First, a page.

It was tough. Some of my friends were
definitely well-to-do and some of them
were legacy, but at least among my
group of friends, no one held that over
anyone’s head. I felt like there was sort of
this egalitarian ethos where your social
standing wasn’t based on who your parents
were, it was really based on how fun you
were, how cool you were.
I wasn’t recruited to play varsity sports,
but I did play JV basketball my freshman
year, and then on a whim my senior year, I
ran track for a couple of meets. I was very
active in club basketball.
Q: Didn’t you serve as an intern at the
A: I had a friend whose father, he
was a senior exec and ran the NFL’s
management council. The fall after I
graduated, September through December,
I worked at the National Football League
in their Management Council. It was an
incredibly cool experience. They handle
a lot of the labor/employment issues.
They drafted the collective-bargaining
agreement. Whether a player was signed,
waived, et cetera, I would go through their
contract, see what the financial terms were,
enter that into this database, and it would
show the impact that it had on the team’s
salary cap. This was right after I graduated.
I got married a year after college; I took
three years off between college and law
Q: What did you do during those
A: I wanted to get some real-world
experience. I graduated in June 1999, and
this was during the dot-com boom. One of
my good friends started an Internet startup
company. That summer he asked me—until
I started with the NFL—to come out and
help him start the company with some
other guys. We went out to Silicon Valley
and started a soccer e-commerce site, and
I was VP of marketing for that summer.
I did my internship with the NFL in the
fall, and after I finished the internship, I
went to work at the consulting firm of A. T.
Kearney [in New York], where I’d worked
the summer between junior and senior
year of college. After three months, my firm
mentor and my summer coordinator left
for this exciting new startup opportunity
called ICG Commerce, this e-procurement
company. And they told me, Taj, this thing’s
going to IPO in six months; you’ll be able
to retire by the time you’re 25. That was the
commercial landscape at the time.
Since all the guys who had drawn me to
A. T. Kearney were leaving to go do that,
I went with them. I worked there for 2 ½
years, and it was really an extraordinary
experience. I got really early experience
in client management, working with big
companies like United Stationers and J.
Crew as a 23-year-old.
Q: Then it was back to Harvard for
A: My dad always told me growing up
that if he’d gone to college, he probably
would’ve become a lawyer. I knew it also
sort of played to my strengths: writing
and public speaking. Working at the NFL
with a bunch of lawyers reintroduced the
concept that maybe law school would be
a possibility. After working for three years
in New York and [also] looking at a lot of
my historical heroes—John Adams, who
was a great abolitionist; Abraham Lincoln;
Thurgood Marshall; Charles Hamilton
Houston—a lot of my heroes were lawyers.
That played a part in it, too.
[So] my wife and I decided to go back
to Cambridge. She went to the Harvard
Business School; I went to Harvard
Law School, and then my last year in
law school, we had our first daughter.
We quickly realized that we needed
Q: And that’s when you moved to Dallas?
A: In 2006. I [had been] a summer associate
at Fish & Richardson after my first year
in law school, which was the summer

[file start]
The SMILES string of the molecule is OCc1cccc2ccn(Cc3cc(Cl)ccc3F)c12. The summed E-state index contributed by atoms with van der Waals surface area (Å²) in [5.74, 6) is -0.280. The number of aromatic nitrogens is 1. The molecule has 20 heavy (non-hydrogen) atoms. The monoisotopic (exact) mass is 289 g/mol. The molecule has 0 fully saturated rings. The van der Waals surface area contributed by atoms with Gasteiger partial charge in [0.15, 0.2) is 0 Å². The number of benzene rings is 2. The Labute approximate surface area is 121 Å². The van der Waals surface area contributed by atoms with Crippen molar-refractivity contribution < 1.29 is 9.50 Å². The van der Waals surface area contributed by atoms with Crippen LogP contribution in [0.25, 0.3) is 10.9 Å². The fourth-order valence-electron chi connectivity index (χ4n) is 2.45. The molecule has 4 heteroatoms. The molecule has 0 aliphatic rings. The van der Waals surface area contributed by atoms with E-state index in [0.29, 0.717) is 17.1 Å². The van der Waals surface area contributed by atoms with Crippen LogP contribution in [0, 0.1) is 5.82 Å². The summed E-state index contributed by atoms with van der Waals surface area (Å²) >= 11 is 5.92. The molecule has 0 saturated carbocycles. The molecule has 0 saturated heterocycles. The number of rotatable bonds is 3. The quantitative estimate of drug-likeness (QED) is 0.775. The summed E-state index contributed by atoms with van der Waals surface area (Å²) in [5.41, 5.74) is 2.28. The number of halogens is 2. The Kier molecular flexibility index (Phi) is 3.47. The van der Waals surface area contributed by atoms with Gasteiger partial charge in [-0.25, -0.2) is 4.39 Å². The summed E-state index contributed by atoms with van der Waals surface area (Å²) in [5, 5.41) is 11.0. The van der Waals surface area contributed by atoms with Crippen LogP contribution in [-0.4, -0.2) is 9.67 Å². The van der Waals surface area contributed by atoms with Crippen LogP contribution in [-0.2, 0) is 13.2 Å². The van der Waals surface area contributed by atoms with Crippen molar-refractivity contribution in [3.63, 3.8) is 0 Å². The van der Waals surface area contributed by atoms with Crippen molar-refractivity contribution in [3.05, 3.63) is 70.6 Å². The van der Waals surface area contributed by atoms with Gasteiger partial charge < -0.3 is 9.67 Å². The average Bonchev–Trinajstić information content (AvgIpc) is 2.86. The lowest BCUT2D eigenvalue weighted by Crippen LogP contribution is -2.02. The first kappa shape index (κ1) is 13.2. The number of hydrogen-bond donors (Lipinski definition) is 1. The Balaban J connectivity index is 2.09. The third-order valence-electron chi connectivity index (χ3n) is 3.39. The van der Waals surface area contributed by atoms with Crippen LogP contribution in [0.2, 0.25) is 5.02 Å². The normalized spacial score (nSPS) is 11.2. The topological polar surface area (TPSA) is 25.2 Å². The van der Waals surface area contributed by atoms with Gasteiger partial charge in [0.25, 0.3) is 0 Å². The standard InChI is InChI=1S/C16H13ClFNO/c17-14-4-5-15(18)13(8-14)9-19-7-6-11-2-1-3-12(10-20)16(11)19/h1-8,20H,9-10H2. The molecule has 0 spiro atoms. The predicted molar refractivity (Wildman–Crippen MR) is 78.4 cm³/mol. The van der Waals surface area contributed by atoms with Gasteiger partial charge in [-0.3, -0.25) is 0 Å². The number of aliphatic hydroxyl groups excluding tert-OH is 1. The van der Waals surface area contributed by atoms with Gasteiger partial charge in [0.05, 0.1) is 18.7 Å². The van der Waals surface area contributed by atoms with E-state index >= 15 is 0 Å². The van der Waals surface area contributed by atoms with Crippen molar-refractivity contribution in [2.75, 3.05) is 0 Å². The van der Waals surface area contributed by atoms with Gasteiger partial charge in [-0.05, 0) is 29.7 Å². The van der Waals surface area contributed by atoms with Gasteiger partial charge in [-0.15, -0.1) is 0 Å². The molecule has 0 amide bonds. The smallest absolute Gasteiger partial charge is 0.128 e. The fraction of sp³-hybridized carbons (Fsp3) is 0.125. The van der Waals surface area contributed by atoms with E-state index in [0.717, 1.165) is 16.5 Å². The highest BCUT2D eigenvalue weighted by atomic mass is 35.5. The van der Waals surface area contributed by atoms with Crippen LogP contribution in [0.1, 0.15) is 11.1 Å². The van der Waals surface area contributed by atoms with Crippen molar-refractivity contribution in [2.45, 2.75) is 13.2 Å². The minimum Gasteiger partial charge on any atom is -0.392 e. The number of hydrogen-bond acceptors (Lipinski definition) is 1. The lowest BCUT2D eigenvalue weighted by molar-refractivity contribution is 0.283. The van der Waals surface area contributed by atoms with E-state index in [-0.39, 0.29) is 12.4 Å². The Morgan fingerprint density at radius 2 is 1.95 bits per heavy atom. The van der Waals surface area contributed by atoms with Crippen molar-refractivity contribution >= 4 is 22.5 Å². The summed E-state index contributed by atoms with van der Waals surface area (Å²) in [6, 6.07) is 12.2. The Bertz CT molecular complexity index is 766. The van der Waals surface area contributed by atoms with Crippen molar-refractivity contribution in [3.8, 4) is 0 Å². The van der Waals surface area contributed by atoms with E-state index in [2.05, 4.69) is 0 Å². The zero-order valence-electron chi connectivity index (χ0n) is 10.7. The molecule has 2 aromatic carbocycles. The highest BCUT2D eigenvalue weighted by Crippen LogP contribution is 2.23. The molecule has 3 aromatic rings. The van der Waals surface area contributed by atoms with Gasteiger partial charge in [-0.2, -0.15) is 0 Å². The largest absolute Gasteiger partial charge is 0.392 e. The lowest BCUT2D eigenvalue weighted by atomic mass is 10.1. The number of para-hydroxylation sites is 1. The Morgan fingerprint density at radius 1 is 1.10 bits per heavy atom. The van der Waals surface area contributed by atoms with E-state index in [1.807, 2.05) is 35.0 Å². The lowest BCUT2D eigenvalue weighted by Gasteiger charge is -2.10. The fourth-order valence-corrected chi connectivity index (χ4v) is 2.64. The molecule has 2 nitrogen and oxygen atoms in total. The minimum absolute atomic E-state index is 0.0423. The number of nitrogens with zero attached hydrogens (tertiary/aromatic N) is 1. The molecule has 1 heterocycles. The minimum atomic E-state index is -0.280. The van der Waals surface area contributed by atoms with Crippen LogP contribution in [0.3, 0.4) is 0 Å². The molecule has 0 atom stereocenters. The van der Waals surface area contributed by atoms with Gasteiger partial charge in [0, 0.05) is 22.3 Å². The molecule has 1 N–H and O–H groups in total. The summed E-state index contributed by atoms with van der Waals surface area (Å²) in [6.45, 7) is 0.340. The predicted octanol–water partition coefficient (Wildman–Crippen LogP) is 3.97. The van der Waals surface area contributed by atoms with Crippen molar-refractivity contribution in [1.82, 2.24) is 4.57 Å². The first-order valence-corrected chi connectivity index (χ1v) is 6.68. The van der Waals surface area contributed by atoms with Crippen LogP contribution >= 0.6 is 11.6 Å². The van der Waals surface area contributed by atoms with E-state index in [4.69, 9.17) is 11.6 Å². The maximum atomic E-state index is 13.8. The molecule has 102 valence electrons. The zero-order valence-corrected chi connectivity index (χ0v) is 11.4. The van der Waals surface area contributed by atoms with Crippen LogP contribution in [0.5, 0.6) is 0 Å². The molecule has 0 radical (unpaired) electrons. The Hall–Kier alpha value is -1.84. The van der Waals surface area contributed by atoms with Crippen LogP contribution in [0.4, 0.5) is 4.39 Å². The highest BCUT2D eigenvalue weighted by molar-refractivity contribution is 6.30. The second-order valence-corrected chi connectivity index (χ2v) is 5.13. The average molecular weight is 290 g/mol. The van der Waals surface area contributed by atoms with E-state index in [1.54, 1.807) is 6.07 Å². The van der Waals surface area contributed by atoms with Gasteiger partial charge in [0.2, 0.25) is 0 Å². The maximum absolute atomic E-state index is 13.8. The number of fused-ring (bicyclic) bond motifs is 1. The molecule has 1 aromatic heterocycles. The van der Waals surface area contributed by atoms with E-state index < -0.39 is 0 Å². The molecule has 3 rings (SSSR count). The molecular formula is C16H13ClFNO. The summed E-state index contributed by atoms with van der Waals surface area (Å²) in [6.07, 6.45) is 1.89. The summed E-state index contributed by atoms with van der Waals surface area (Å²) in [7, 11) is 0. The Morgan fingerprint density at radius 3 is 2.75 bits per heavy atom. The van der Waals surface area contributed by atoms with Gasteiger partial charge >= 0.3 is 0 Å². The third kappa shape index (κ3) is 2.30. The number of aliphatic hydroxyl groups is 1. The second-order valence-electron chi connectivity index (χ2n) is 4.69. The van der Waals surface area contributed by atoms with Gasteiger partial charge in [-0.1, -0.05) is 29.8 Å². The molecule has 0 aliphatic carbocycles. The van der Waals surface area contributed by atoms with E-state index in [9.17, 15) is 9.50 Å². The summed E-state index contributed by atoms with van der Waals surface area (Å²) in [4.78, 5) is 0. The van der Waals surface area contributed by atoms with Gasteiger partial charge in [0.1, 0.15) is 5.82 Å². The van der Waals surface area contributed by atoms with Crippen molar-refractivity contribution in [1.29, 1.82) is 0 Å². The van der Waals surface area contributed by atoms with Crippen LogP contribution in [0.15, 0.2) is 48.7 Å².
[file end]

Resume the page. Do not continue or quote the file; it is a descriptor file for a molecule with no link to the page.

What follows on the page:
of 2004. Tom Melsheimer, who’s the
managing principal here in the Dallas office,
recommended very strongly that I consider
a clerkship, and his reasoning was that one
year clerking was equivalent to three to four
years of practice. When you have someone
of Tom Melsheimer’s skill and abilities
making a recommendation, it usually
behooves you to follow it. I clerked for
Judge Mark Wolf, who was the chief judge
of the [U.S. District Court for the] District of
Massachusetts, after I graduated in 2005.
Q: And ever since then, you’ve worked
Q: Were you always interested in your
A: I was open-minded, but I knew business
law was probably where I would be headed.
As I got experience in the consulting world
and the NFL, I think I was driven more
toward business. It was just sort of the
language that I spoke and where a lot of my
classmates and peers had gone.
Q: Is there a case that stands out in your
A: One of my very first cases. Deep Ellum
Pictures was our client, and there were
some individual clients. They were local
filmmakers who made this documentary
called TV Junkie. It was an incredible
documentary that chronicled the life and
addiction of this nationally prominent TV
journalist named Rick Kirkham, who was
on Inside Edition.
Rick Kirkham chronicled over 3,000 hours
of video footage of himself from the time he
was a teenager, aspiring to be this national
television correspondent, to actually making
it, showing him experimenting with drugs
and then sort of devolving into a really
hard addiction. Rick Kirkham’s ex-wife sued
the production company, the producers,
for breach of contract and for invasion of
privacy on the allegations that she wasn’t
paid money that was owed to her and they
didn’t receive the proper permission to
depict their children.
We took it to trial, where I sat second chair,
and we won a take-nothing verdict. The jury
found for us on every single count. It was
an incredible victory for some really good
filmmakers who had done nothing wrong.
As a former athlete, I always love
competition. We won the state track
championship when I was a sophomore
in high school, and when you’ve put that
name "Pottstown" on your chest and you
represent others—and you win for your
hometown or you win for a client—it makes
it that much more gratifying. That was my
first taste of victory on behalf of a client as
a lawyer. I think the practice of law, when
it’s done at its highest level, is a form of